After you and your child mastered (so to speak) the Quick Guide to Architectural Literacy, you can take the things you learned about different styles and the time period when they were popular and try to apply them to buildings in your area—sort of like a history mystery!
A quick review of the architectural styles and time periods...
Early architecture in the US:
Colonial (1600-1700): Key features are symmetrical and simplified style with strong, distinctive shapes, usually squares and rectangles, often two stories in height, with rooms oriented towards a central chimney.
American Georgian (1700-1750): Symmetrical, with four rooms on each of the two stories, each room had its own fireplace.
Federal (1750-1850): Inspired by Thomas Jefferson, this style was influenced by Roman architecture so the architecture is a combination of form and function. You might often see pillars or columns on this style.
Neo-classicism (1800-1850): Closely tied to Federal, this style drew heavily from Greek architecture and grand structures such as Versailles, neo-classic buildings are often built outward in wings from the center. The Boston State House is a great example.
Later architecture in the US:
Eclecticism (1850-1900): These buildings are ornate with architecturally unnecessary flourishes. It draws on a variety of styles from around the world. It's why you might find a Medieval castle in Missouri or a Chinese temple style building in New York. The US Capitol in Washington, DC is a good example.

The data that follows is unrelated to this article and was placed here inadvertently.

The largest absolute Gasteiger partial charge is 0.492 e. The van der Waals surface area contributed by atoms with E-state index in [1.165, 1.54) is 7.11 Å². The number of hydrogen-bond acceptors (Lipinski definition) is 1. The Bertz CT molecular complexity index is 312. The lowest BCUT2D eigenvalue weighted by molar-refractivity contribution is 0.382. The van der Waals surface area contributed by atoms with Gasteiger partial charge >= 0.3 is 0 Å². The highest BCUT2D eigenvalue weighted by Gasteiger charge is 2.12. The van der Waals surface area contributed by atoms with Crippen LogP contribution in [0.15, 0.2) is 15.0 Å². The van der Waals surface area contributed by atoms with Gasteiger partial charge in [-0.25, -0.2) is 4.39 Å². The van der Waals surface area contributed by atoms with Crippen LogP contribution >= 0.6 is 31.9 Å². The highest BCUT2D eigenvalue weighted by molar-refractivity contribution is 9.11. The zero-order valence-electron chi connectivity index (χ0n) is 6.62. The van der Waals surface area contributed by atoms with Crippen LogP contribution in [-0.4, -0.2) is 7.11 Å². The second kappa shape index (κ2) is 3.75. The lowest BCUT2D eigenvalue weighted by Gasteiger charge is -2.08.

Academicism (1880-1900): The leading architect, HH Richardson, took classic theory and applied it in a modern design.This launched balloon framing—wood framing, which allowed quick building as westward expansion and population growth demanded. The Boston Public Library is a famous example.
Chicago School (1880-1900): This style is easy to identify: look up! Steel skeleton, large and tall are the key features of this style.
20th Century (1900 and on): This includes some wonderful styles such as Frank Lloyd Wright and California Pioneer, and some very modern styles such as Brutalism, Modernism and Skyscrapers.
Think like Dora the Explorer with her maps and clues and make it a fun game!
Find a few historically interesting buildings in your town and mark them on a map. Consider drawing the map with your child, and add in drawn details as observations during your tour. Make sure you have all the "answers" on a separate piece of paper for yourself and bring a notebook to write down all the clues.
To find out about historical buildings in your city, try Googling historical buildings+tour+YOUR CITY. You can also check with a historical or preservation society, or the local American Institute of Architects. Any of those groups should be able to help you choose interesting buildings that are close enough for a walking tour, and help you find details for your historical architectural tour.
Start your journey with three clue questions about each building, for example:
1. Does the building look old or new?
2. Is it simple or ornate?
3. Does it look like the other buildings around it?
Note your clues, compare architectural style descriptions and try to decide which style the building best resembles and when that means it was probably built. Add your notes and observations and find the answers!
For the finale, have a fun end destination in mind, such as an ice cream shop.
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